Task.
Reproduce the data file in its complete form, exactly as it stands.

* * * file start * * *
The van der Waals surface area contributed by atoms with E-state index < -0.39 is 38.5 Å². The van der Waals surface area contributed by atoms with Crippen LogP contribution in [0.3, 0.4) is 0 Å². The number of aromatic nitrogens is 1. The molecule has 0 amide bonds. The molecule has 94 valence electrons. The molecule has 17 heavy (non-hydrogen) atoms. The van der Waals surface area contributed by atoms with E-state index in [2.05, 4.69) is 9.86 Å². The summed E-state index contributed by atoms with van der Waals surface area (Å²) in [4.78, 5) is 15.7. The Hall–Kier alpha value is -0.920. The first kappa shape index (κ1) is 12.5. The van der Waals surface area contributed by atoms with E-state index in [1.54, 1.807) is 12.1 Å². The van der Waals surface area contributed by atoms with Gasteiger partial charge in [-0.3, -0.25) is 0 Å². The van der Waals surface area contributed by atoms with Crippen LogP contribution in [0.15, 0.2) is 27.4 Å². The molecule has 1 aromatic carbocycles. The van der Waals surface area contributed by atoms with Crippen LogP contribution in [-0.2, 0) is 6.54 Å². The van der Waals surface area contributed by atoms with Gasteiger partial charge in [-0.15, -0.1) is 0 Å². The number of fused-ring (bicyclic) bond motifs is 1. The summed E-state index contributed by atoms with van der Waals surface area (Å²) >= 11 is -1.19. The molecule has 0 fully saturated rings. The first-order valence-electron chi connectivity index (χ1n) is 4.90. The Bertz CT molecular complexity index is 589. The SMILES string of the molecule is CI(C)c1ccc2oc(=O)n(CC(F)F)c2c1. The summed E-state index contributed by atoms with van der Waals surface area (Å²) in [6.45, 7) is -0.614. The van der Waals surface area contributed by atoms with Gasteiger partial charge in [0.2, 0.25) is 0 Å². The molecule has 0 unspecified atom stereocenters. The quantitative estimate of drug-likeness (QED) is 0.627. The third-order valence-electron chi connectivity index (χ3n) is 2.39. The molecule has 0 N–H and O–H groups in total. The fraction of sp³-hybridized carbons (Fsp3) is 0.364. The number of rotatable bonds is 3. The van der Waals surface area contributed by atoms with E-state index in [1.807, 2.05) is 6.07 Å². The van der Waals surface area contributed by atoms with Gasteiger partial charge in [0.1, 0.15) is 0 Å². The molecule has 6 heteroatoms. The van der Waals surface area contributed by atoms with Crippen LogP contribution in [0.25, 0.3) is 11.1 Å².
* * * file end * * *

The van der Waals surface area contributed by atoms with E-state index < -0.39 is 38.5 Å². The van der Waals surface area contributed by atoms with Crippen LogP contribution in [0.3, 0.4) is 0 Å². The number of aromatic nitrogens is 1. The molecule has 0 amide bonds. The molecule has 94 valence electrons. The molecule has 17 heavy (non-hydrogen) atoms. The van der Waals surface area contributed by atoms with E-state index in [2.05, 4.69) is 9.86 Å². The summed E-state index contributed by atoms with van der Waals surface area (Å²) in [4.78, 5) is 15.7. The Hall–Kier alpha value is -0.920. The first kappa shape index (κ1) is 12.5. The van der Waals surface area contributed by atoms with E-state index in [1.54, 1.807) is 12.1 Å². The van der Waals surface area contributed by atoms with Gasteiger partial charge in [-0.3, -0.25) is 0 Å². The van der Waals surface area contributed by atoms with Crippen LogP contribution in [0.15, 0.2) is 27.4 Å². The molecule has 1 aromatic carbocycles. The van der Waals surface area contributed by atoms with Crippen LogP contribution in [-0.2, 0) is 6.54 Å². The van der Waals surface area contributed by atoms with Gasteiger partial charge in [-0.15, -0.1) is 0 Å². The number of fused-ring (bicyclic) bond motifs is 1. The summed E-state index contributed by atoms with van der Waals surface area (Å²) >= 11 is -1.19. The molecule has 0 fully saturated rings. The first-order valence-electron chi connectivity index (χ1n) is 4.90. The Bertz CT molecular complexity index is 589. The SMILES string of the molecule is CI(C)c1ccc2oc(=O)n(CC(F)F)c2c1. The summed E-state index contributed by atoms with van der Waals surface area (Å²) in [6.45, 7) is -0.614. The van der Waals surface area contributed by atoms with Gasteiger partial charge in [0.2, 0.25) is 0 Å². The molecule has 0 unspecified atom stereocenters. The quantitative estimate of drug-likeness (QED) is 0.627. The third-order valence-electron chi connectivity index (χ3n) is 2.39. The molecule has 0 N–H and O–H groups in total. The fraction of sp³-hybridized carbons (Fsp3) is 0.364. The number of rotatable bonds is 3. The van der Waals surface area contributed by atoms with E-state index in [1.807, 2.05) is 6.07 Å². The van der Waals surface area contributed by atoms with Gasteiger partial charge in [0.1, 0.15) is 0 Å². The molecule has 6 heteroatoms. The van der Waals surface area contributed by atoms with Crippen LogP contribution in [0.25, 0.3) is 11.1 Å².